With inspiration drawn from the ancient Greek Antikythera mechanism – a complex mechanical clock from 150-100BC that detailed the position of the moon and stars for a given date – Khronos is a new app developed by Quadrivium Ltd that functions as a true multicultural timepiece. Khronos integrates the Gregorian, Hebrew and Islamic calendars as well as the Japanese and Buddhist eras with astronomical data to provide a unique view of time in relation to celestial movements and events.
The main screen in Khronos displays a complex arrangement of information that relates the date and time as well as the position of astronomical bodies such as the sun, moon and planets. There are a several rings, lines and inner circles that appear overwhelming. at first glance. It’s worth taking a look at the comprehensive help section to better understand the various elements of the clock.
The clock itself does not display the time per se – the exact digital time is given on the top of the screen. Instead, the hands of the clock give directional and astronomical information. There are two main ‘hands’ – the sun hand and the compass North arrow. The sun hand follows the sun around the compass from East to West, completing one full circle each day. The North arrow will automatically orient itself for owners of an iPhone 3GS – previous iPhone users can ascertain True North by directing the sun hand at the actual sun.
The two outermost rings of the clock show the months of the year using two selected calendars. The inner ring contains the primary calendar and determines when the cycle begins and ends – which will be different depending on which calendar is selected (Islamic, Hebrew, Gregorian etc). You can also enter a particular date in one calendar e.g standard Gregorian (Jan-Dec) and view the corresponding date or era in another calendar e.g Hebrew or Buddhist.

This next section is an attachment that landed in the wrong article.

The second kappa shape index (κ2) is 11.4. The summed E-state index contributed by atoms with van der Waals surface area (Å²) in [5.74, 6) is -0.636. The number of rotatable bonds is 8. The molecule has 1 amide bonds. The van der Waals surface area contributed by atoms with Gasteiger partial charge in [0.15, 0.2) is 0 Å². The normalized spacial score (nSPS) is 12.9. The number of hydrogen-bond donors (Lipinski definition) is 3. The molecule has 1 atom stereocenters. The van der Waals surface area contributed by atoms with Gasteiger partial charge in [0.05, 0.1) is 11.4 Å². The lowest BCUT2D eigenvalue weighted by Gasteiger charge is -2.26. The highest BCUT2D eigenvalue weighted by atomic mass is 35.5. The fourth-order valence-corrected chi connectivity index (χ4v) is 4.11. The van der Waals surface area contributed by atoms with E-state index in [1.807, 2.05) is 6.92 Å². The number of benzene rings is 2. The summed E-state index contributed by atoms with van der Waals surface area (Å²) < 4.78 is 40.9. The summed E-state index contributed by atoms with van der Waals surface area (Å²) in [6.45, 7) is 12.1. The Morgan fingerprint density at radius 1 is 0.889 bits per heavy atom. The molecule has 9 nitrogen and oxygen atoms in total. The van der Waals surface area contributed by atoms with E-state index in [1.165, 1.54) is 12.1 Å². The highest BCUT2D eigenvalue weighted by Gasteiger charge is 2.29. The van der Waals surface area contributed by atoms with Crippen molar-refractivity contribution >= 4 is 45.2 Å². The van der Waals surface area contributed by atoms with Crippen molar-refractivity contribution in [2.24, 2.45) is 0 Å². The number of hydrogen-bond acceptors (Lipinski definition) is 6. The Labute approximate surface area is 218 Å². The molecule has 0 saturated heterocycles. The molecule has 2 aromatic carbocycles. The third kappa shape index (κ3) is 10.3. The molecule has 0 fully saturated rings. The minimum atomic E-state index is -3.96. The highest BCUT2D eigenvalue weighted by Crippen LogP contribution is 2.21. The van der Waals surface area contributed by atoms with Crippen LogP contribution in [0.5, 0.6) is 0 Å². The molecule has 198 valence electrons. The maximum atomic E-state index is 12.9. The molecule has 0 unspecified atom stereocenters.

The position of the major planets are shown, represented by symbols, including Mercury, Venus, Mars, Jupiter and Saturn. Color is used to show the elevation of the planet relative to the horizon. White denotes a body high in the sky, yellow/red denotes close to the horizon while purple/blue reflects a body below the horizon. The ‘Sky Ring’ on the clock shows the current position and phase of the moon. In addition to astronomical positions, perpendicular lines lying across the clock face show the timing of Soltices and Equinoxes in relation to the zodiac constellations and dates upon which they fall.
You also have the option of customizing the appearance of the clock – double tapping on the center of the clock will bring up a number of options concerning overlays and display options.
Bottom Line: Khronos is a useful app, albeit a tad expensive at $7.99. Grea for anyone with an interest in, or need for different calendar systems or the identification of astronomical bodies and events.
Khronos requires the iPhone OS 3.0 or later and is compatible with both the iPhone & iPod Touch.